Significant events have happened in the past few days and are continuing to happen. For six years, Syria has been in a humanitarian crisis, and this tragic situation is connected with and surrounded by a web of political alliances and power dynamics. As we walk the Way of the Cross with our Lord this week, I hope and pray that we will seek the mind and will of Christ and that we will follow our Lord as faithfully as we possibly can. Dear Lord, help us to follow where you lead. Help us to seek and do your will.  Amen.

Palm Sunday Year B RCL March 29, 2015

Mark 11:1-11
Isaiah 50:4-9a
Psalm 31:9-16
Philippians 2:5-11
Mark 14:32-15:39

Today, we welcome Jesus as our King and then we journey with him to his crucifixion. It is a heart-wrenching day, and each year we learn something new about our Lord and about ourselves.

Every Palm Sunday, we read the amazing passage from Paul’s Letter to the Philippians. Paul wrote this letter from prison, and we know that the congregation in Philippi was suffering persecution.

Our passage begins, “Let the same mind be in you that was in Christ Jesus.” When Paul says “mind,” he does not mean just the intellect. Charles Cousar writes, “[Our] entire identity—[our] intuitions, sensitivities, imaginations—is to be shaped by the self-giving activity of Christ.”

Jesus upset the secular and religious authorities of his time so much that they felt their only option was to kill him. He also upset many of the ordinary people because they wanted him to conquer the Roman Empire. And so, he was sentenced to one of the most horrific deaths the human mind has ever imagined, a death reserved for the worst criminals. He did not meet violence with violence.

Jesus trusted that God could bring a greater good out of this disaster, and Jesus knew that God loved him and loved everyone of us humans and the whole creation. So Jesus allowed himself to be nailed to that cross.

Twelve step programs have a saying—“Let go, and let God.” When we are in a really tough situation, we let go of our own will and our own plans and thoughts, and we turn the whole thing over to God, knowing that God can do things we could never imagine. That’s what Jesus did on the cross. He suffered agony. He kept trusting in God’s love and power. He forgave those who were doing this awful thing. He died. Like a grain of wheat, he fell into the ground of God’s love.

Sometimes when situations are way beyond anything we can handle, we have to do that. We have to let go and let God. We have to get out of God’s way and let God take over. When we do that, I think we are very close to our Lord. When we do that, we allow God to work.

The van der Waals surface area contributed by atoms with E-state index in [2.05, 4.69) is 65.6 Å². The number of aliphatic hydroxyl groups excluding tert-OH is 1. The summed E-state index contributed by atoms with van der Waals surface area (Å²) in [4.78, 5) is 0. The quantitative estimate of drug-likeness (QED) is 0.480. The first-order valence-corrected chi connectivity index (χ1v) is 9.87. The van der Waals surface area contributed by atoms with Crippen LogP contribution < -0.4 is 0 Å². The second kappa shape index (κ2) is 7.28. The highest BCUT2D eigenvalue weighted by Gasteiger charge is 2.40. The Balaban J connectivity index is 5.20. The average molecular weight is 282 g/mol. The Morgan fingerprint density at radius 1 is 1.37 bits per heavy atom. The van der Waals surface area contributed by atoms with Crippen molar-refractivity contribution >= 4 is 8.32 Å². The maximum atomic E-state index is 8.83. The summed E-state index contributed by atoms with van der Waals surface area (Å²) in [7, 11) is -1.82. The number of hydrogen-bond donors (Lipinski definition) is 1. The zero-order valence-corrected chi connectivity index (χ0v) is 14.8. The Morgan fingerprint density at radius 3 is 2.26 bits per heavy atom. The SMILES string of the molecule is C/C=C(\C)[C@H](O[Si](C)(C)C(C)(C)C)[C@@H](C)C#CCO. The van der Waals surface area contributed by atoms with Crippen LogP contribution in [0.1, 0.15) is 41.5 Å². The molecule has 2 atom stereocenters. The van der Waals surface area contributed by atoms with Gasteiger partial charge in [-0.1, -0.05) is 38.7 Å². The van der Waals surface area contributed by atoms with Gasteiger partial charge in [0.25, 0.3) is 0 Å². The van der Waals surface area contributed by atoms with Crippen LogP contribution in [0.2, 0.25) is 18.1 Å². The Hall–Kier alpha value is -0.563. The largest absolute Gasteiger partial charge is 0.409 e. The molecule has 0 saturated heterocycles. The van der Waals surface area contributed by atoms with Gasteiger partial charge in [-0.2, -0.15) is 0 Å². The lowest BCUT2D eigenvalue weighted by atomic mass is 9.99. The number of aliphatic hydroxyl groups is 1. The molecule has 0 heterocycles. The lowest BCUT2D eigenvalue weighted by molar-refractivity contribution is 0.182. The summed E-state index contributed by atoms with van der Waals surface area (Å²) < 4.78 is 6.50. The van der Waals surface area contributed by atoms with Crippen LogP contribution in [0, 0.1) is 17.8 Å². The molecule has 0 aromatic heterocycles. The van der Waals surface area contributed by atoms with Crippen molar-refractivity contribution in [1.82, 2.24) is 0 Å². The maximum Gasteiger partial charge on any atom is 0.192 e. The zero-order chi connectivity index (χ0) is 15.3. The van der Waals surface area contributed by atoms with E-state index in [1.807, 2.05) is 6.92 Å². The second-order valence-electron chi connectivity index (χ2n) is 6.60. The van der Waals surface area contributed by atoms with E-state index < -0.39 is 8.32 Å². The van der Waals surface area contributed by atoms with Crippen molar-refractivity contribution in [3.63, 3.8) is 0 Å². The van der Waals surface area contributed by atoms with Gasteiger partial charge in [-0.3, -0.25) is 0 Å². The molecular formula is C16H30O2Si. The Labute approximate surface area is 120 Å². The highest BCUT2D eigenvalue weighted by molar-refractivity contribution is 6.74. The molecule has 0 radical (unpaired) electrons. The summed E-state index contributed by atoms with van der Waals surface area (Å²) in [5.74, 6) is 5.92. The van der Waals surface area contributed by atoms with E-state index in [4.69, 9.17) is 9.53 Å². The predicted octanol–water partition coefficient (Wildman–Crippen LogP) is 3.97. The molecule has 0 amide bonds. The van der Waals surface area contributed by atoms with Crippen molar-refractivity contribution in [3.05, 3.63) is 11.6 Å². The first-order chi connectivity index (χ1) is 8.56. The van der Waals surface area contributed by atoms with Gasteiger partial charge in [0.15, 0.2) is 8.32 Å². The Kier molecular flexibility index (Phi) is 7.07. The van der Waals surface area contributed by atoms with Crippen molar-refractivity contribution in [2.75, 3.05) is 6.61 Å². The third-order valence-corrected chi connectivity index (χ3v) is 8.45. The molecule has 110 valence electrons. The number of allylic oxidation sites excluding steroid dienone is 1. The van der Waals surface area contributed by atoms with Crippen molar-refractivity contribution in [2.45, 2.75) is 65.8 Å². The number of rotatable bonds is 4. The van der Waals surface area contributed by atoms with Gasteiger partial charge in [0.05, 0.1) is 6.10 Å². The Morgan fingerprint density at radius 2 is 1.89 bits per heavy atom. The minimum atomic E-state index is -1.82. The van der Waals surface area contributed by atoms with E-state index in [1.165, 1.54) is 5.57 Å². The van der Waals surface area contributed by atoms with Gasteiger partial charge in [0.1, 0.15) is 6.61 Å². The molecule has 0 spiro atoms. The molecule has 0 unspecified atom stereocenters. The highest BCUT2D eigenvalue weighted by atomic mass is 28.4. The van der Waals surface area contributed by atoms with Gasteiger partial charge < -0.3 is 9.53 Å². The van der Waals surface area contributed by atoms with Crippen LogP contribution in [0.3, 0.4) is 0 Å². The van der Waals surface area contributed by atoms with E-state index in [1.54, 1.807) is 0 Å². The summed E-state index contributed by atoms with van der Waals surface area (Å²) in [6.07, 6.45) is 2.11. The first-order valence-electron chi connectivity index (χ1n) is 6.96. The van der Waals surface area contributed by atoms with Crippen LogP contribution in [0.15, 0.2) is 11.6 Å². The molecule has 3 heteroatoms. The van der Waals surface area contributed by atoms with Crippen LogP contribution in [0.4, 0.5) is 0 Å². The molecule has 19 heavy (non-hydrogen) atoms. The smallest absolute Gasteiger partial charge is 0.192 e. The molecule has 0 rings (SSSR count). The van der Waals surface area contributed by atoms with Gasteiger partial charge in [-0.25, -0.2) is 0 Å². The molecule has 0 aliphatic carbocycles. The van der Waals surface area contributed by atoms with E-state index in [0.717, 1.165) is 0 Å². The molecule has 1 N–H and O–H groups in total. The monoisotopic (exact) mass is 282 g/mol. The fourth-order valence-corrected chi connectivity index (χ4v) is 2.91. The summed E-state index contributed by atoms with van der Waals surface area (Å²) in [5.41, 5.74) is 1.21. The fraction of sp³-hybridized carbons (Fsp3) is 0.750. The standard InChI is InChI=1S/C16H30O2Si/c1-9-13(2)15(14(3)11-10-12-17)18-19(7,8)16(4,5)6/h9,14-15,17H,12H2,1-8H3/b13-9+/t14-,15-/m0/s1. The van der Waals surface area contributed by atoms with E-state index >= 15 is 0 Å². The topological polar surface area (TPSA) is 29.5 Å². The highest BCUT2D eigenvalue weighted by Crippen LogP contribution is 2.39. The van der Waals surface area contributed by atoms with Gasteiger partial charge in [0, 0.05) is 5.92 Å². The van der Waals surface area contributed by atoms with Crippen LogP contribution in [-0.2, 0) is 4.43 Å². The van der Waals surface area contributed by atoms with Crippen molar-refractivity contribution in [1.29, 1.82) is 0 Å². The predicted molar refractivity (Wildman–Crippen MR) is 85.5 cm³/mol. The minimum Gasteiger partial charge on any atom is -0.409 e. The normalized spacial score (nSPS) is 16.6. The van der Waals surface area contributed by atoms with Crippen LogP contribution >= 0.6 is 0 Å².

Amen.

Palm Sunday—April 13, 2014

Isaiah 50:4-9a
Psalm 118:1-2, 19-29
Philippians 2:5-11
Matthew 26:14-27:66

Our reading from Isaiah is the Third Servant Song. The servant is called to “sustain the weary with a word.” He is encouraging the exiles in Babylon to have hope, to know that God is with them. Isaiah tells the people that God is more powerful than any empire. As Christians we see our Lord as the suffering servant.

Paul writes, “Let the same mind be in you that was in Christ Jesus.” Paul is calling us to think like Jesus, to model our attitudes and behavior after Jesus’ life.

And then, in the gospel reading, we are with Jesus in the garden, Judas betrays him, Peter denies him. Pilate interrogates him, Barabbas is released, and one horror leads to another. At the end of it all, our Lord is dead.

The Roman Empire used crucifixion to terrify people and keep them under control. Our Lord, who spent his entire life helping people, healing them, teaching them, giving many words to the weary, giving people hope, so terrified the authorities of his time, both secular and religious, that they had to kill him. They had to destroy him because he opened up new ways of thinking, new possibilities that would have threatened their power and domination.

Jesus came to offer a whole new way of living, a way, not of domination, but of compassion and caring. To paraphrase Paul, “Let the same mind be in us that was in Christ Jesus.” This Holy Week, may we focus on the power of Christ’s love. May we follow his example of servanthood. May we help and support others. May we focus on sharing his love, his hope, his encouragement. We are here today because his love is stronger than any earthly power. Amen.